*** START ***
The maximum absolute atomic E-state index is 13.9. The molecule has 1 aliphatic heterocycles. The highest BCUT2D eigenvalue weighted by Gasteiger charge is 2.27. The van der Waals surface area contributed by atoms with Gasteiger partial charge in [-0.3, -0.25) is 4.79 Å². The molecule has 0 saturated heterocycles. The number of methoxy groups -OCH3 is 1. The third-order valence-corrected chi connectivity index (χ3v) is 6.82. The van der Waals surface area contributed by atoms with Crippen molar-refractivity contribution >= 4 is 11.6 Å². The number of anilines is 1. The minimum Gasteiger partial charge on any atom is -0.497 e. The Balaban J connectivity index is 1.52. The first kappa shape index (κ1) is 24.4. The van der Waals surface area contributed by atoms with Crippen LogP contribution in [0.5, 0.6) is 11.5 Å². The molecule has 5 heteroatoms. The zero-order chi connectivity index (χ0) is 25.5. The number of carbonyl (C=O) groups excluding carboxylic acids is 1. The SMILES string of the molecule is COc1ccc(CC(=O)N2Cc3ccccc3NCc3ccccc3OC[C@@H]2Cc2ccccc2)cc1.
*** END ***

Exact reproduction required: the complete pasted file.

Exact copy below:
The maximum absolute atomic E-state index is 13.9. The molecule has 1 aliphatic heterocycles. The highest BCUT2D eigenvalue weighted by Gasteiger charge is 2.27. The van der Waals surface area contributed by atoms with Gasteiger partial charge in [-0.3, -0.25) is 4.79 Å². The molecule has 0 saturated heterocycles. The number of methoxy groups -OCH3 is 1. The third-order valence-corrected chi connectivity index (χ3v) is 6.82. The van der Waals surface area contributed by atoms with Crippen molar-refractivity contribution >= 4 is 11.6 Å². The number of anilines is 1. The minimum Gasteiger partial charge on any atom is -0.497 e. The Balaban J connectivity index is 1.52. The first kappa shape index (κ1) is 24.4. The van der Waals surface area contributed by atoms with Crippen LogP contribution in [0.5, 0.6) is 11.5 Å². The molecule has 5 heteroatoms. The zero-order chi connectivity index (χ0) is 25.5. The number of carbonyl (C=O) groups excluding carboxylic acids is 1. The SMILES string of the molecule is COc1ccc(CC(=O)N2Cc3ccccc3NCc3ccccc3OC[C@@H]2Cc2ccccc2)cc1.